5. Class “K” are fires with substances such as the animal and vegetable fats present in commercial cooking oils and greases. A Class K fire extinguisher uses a fine wet mist consisting of an alkaline mixture, such as potassium acetate, potassium carbonate, or potassium citrate that forms a soapy foam as it is applied to the cooking oil or other substance, quenching the steam, vapors, and the fire’s risk of re-ignition.

There are several types of fire extinguishers: foam, carbon dioxide, soda acid, pump tank, gas cartridge, and multipurpose dry chemical and ordinary dry chemical. Most extinguishers have labels that list the type of fires for which they can be used.

The most common extinguisher is the multipurpose dry chemical type. It can be used for any class of fire. However, if the tag on the extinguisher is not labeled ABC, you must know the type of fire on which the extinguisher can be used.

Use Your Judgment:

When you see smoke or fire you should use your own good judgment before you decide to extinguish the blaze. Ask yourself these questions:

  • Is the fire limited in size and spread?
  • Will you have an escape route if something goes wrong?
  • Do you know the location of the nearest fire extinguisher?

If you are confident the fire is controllable and your safety is ensured, attempt to put it out. If the answer to any of these questions is no, evacuate the area immediately.

Responding to Fires:

Sound the fire alarm and call the local fire department immediately if a fire breaks out. Once you have decided to extinguish the blaze, attempt to fight the fire only if:

  • You know the type of combustible material burning.
  • You have been trained to use the fire extinguisher correctly.
  • The fire is still in the incipient (beginning) stage.

If the fire gets too large or out of control, evacuate immediately!!

Remember…P-A-S-S When Using an Extinguisher:

Be sure to remember the PASS operating technique for portable fire extinguishers. PASS stands for:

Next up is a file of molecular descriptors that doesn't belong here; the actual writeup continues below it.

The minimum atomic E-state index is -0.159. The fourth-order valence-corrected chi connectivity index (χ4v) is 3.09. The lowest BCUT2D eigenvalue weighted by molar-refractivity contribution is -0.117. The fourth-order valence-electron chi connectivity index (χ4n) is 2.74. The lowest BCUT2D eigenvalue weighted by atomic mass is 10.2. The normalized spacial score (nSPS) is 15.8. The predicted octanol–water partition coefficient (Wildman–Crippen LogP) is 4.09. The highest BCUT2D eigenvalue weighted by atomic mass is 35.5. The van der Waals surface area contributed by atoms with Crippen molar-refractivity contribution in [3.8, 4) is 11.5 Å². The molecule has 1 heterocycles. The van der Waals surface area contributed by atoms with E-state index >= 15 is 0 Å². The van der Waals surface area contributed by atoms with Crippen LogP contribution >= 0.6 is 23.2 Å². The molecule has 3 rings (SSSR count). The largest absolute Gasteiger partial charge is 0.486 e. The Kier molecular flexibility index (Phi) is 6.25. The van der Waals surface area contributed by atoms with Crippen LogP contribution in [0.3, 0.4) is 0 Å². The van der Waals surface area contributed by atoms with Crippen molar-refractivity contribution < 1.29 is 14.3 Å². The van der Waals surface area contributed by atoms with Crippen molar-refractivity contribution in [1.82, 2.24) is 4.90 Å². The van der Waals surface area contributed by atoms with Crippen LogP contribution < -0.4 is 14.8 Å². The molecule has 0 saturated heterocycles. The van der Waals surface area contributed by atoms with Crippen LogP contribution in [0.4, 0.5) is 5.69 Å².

• P – Pull the pin. Pulling the pin unlocks the operating lever or button so you can discharge the extinguisher. Stand at least 6 to 8 feet from the fire.
  • A – Aim low, pointing the extinguisher nozzle or hose at the base of the fire.
  • S – Squeeze the lever below the handle. Squeezing the lever discharges the contents of the extinguisher. When you release the lever, the discharge stops. Some models have a button to press rather than a lever.
  • S – Moving carefully toward the fire, keep the extinguisher aimed at the base of the fire and sweep from side to side until the flames appear to be out. 

Most extinguishers will only allow about 10 seconds of extinguishing media. Prevention is the key when it comes to firefighting. Good housekeeping, proper storage procedures, and safe work practices will go a long way toward reducing the likelihood that a fire will destroy valuable property or injure either you or a fellow employee.


It is important to know more than just where the fire extinguishers are located in your work area. Make sure you know how to properly use them in case the time comes where you need to extinguish a fire. Always make sure the fire extinguishers in your work areas are in good condition through thorough inspections.